“If it’s easy, it’s probably wrong; if it’s hard, it’s probably better.” My own words to live by.
I should have first learned this lesson when I was nine years old. It was near the beginning of fifth grade, and I was taking my first music class quiz. I remember it vividly, and I was stumped on this question: What is this symbol called?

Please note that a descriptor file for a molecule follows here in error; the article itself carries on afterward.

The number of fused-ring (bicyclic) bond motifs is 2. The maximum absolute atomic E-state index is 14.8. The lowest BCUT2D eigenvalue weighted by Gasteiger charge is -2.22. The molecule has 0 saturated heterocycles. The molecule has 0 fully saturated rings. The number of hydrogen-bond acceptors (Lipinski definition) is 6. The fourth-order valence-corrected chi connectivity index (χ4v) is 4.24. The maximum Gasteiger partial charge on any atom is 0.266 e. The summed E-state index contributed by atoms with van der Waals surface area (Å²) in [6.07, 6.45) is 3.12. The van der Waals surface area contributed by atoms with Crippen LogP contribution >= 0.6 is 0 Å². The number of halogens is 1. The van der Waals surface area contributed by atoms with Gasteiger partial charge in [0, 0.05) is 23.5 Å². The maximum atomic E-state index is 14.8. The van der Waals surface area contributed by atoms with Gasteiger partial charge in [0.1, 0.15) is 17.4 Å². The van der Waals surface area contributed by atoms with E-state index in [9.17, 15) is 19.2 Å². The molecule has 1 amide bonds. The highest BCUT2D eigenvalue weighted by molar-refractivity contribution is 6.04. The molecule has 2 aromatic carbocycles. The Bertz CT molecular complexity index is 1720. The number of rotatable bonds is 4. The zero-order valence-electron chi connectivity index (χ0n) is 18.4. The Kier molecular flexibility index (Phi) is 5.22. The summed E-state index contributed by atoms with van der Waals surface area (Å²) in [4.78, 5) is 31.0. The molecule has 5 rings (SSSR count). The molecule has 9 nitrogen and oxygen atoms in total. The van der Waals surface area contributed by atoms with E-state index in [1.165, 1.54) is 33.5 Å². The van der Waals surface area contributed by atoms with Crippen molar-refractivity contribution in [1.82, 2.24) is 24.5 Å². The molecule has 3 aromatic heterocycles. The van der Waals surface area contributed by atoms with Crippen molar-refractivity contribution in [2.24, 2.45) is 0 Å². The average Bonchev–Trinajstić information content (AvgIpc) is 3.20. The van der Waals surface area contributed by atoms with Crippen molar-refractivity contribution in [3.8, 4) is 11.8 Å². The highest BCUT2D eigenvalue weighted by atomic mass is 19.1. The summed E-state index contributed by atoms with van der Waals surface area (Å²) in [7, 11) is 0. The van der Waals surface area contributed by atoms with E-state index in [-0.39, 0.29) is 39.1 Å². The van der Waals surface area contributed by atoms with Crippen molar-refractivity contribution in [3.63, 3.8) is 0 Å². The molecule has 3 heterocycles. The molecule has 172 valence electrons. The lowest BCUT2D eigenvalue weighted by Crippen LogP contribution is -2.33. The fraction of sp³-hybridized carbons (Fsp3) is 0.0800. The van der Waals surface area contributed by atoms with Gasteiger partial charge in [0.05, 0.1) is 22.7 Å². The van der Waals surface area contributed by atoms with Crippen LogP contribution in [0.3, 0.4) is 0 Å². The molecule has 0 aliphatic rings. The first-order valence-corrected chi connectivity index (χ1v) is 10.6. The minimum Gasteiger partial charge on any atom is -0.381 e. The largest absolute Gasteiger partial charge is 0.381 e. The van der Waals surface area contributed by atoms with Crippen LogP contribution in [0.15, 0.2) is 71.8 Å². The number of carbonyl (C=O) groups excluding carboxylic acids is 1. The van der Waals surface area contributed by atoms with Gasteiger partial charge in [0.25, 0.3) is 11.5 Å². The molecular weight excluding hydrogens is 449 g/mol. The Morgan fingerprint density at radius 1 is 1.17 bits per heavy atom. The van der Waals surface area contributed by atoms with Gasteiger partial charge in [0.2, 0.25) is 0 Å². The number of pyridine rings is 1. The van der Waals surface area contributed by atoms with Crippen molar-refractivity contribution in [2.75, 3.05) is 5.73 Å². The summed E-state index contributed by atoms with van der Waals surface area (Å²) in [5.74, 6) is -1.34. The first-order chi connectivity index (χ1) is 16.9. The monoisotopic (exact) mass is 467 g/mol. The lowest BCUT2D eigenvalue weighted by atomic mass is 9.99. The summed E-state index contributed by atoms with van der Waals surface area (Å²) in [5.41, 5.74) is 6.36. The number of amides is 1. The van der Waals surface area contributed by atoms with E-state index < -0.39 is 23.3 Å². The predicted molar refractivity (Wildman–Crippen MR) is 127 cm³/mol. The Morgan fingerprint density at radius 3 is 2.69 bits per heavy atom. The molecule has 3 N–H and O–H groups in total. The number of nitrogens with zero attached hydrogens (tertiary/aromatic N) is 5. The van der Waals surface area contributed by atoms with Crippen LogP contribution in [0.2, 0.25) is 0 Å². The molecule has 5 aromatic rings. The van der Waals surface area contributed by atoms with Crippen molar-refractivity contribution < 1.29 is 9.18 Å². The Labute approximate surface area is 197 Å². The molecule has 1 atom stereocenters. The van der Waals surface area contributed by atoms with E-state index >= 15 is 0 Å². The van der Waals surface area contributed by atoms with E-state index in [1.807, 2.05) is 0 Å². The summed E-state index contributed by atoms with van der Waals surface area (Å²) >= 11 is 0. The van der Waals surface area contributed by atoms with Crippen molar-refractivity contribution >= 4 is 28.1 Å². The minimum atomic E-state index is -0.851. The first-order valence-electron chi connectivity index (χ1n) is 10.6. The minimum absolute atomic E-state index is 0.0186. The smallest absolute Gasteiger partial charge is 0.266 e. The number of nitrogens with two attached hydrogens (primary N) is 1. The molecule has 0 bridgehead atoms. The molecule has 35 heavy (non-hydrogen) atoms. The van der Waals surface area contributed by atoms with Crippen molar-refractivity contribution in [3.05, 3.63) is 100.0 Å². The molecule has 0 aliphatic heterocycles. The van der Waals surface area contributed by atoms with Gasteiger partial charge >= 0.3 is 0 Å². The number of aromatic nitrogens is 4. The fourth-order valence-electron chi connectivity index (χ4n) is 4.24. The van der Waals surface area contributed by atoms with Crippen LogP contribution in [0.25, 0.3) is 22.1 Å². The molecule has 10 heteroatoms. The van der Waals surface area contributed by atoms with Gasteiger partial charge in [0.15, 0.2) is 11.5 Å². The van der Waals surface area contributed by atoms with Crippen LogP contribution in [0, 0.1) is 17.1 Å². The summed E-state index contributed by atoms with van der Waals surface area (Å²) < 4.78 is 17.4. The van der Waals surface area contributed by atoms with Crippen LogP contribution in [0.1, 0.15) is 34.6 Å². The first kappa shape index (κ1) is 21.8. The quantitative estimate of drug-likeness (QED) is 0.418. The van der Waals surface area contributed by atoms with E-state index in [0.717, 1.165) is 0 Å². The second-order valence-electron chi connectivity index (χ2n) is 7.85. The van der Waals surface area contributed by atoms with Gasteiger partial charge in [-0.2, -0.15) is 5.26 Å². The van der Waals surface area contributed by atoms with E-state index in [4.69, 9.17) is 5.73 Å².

I knew I should have studied more…. The kid sitting next to me was scribbling furiously away on his quiz, and in my peripheral vision, I could see that something was written down for this question that I just could not answer. I never made the conscious decision to cheat; I never had the thought, “OK, I’m gonna do this.” I just glanced, and I saw it: “treble clef.” Once I saw it, I couldn’t unsee it, but I certainly didn’t have to write it down. This quiz should’ve been trivial; not something to worry about, but I was a strong student, and my unpreparedness challenged my sense of self. I couldn’t let a treble clef hold me back from success, and so I wrote it down: treble clef. Handing in that quiz, I nearly burst into tears. For the rest of the day, I was jumpy, waiting to be called to the principal’s office. By the time I got home from school, and my mom had asked how my day was, the tears flowed, and I confessed to everything. My mother was disappointed, and she didn’t hide it. She was stern, “You know what you have to do, don’t you?” I didn’t. “You have to tell your teacher about this tomorrow.” Confessing to my teacher that I had cheated remains one of the most difficult things I’ve done, but my teacher commended me for my honesty, my integrity, and even for my guilt…. and then she took those points away. I learned a great lesson from that experience: don’t cheat! And I can honestly say I never cheated again, on anything. But I should have also learned from that experience: If it’s easy, it’s probably wrong; if it’s hard, it’s probably better.